Five players on the Baseball Hall of Fame ballot for the first time this year deserve election.
All have stellar statistical career credentials and were dominant players at their positions.
Pitchers Greg Maddux, Tom Glavine and Mike Mussina, and first baseman/designated hitter Frank Thomas are Hall of Fame worthy. Stats show it, and their year-by-year dominance attests to it.
But we’re most interested in Jeff Kent, the crusty second baseman who teamed with Barry Bonds to give the Giants of the late 1990s and early 2000s the most dangerous one-two punch in baseball.
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Kent’s statistics, even considered in light of an offense-packed era, stand out. The .290 lifetime average, 377 home runs and 1,518 RBIs compare favorably with or eclipse numbers amassed by the 19 second basemen already in the Hall of Fame. His best days were with the Giants, but he excelled after leaving San Francisco, too.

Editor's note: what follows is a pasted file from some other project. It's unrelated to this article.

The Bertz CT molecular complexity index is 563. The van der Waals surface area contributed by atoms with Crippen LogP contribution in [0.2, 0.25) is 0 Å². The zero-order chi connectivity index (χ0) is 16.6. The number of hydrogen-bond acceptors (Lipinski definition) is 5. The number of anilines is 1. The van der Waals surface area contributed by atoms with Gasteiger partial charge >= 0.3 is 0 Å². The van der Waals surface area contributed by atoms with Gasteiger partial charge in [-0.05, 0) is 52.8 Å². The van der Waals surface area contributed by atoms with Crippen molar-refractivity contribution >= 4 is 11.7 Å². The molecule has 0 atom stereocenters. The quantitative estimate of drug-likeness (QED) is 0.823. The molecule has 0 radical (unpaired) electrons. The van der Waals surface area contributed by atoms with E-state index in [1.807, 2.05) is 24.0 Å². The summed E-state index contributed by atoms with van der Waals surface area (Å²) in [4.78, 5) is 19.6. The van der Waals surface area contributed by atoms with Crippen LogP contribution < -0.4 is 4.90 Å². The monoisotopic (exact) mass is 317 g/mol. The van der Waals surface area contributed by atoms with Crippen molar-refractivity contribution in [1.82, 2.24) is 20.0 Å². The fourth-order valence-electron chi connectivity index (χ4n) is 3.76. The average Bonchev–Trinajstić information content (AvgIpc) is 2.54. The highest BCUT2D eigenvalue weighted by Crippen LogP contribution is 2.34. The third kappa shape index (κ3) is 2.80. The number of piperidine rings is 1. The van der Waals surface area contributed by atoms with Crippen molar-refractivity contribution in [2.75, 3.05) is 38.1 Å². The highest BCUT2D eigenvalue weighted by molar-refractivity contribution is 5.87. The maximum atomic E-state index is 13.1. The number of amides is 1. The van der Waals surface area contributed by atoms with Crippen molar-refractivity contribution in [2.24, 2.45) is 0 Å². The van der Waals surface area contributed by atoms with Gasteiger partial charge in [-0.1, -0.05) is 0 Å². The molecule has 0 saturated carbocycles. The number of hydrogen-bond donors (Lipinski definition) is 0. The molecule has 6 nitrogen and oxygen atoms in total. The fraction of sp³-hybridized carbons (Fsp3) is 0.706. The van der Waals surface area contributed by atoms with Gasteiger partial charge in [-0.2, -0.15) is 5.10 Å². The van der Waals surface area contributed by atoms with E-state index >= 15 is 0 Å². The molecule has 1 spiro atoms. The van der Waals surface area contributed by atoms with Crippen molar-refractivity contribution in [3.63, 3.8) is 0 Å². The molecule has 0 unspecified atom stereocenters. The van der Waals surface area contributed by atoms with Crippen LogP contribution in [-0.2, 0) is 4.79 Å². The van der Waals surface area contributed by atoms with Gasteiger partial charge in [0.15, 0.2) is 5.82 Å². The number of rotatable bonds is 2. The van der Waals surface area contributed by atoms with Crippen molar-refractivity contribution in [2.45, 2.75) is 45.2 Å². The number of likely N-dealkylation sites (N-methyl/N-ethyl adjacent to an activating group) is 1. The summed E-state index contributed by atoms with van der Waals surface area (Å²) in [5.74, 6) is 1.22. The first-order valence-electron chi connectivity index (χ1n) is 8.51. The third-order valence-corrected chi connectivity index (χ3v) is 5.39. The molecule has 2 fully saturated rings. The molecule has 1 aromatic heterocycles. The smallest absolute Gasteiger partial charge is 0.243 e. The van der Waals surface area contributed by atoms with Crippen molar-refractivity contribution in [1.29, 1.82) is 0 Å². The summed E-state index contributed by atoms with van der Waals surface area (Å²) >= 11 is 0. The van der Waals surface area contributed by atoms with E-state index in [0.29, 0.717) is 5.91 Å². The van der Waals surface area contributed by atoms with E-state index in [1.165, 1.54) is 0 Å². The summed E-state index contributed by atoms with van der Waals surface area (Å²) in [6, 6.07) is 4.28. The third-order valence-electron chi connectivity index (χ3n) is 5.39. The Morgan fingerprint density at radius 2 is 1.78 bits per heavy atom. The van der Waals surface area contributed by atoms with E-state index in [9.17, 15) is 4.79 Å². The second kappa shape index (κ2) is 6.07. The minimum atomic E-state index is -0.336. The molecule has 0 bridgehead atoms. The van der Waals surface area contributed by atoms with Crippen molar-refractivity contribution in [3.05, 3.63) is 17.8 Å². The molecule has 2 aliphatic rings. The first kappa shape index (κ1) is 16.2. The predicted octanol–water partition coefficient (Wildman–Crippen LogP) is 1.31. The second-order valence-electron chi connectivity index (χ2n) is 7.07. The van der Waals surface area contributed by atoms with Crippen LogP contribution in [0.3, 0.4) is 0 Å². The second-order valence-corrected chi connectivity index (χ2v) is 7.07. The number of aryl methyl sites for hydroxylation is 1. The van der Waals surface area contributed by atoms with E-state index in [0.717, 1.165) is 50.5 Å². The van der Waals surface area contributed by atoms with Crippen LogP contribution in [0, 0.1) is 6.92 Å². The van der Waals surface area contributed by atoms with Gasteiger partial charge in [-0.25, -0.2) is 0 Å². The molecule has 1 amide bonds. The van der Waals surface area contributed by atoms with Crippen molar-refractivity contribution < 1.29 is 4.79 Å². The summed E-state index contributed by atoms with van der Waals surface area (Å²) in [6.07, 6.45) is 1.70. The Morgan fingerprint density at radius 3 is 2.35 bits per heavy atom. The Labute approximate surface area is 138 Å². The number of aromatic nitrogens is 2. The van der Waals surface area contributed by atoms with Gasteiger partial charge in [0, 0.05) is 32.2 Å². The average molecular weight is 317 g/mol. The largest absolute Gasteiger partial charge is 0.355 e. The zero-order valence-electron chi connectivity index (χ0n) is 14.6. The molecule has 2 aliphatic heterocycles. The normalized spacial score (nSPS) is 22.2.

He wasn’t considered an elite fielder, but Kent was good enough to lead the league in double plays one season and was among the league leaders in assists. He also led the league in errors in 1998, but Babe Ruth drank a lot of beer, so what the hey.
Bottom line is that Kent was a forceful presence on the field and helped make the Giants a winning team after a down stretch and an entertaining offensive show even beyond the Bonds circus.
He’s first ballot all the way.
– Brian Blomster
What to watch
College basketball, North Carolina at Michigan State, 6 p.m., ESPN: After six consecutive losses to the Tar Heels, the top-ranked Spartans have the upper hand in this ACC/Big Ten Challenge.
Does Jeff Kent deserve to be in the Baseball Hall of Fame?
• Yes, first ballot
• Yes, but not this year
• No, he is not a Hall of Famer
To vote, go to sacbee.com/sports
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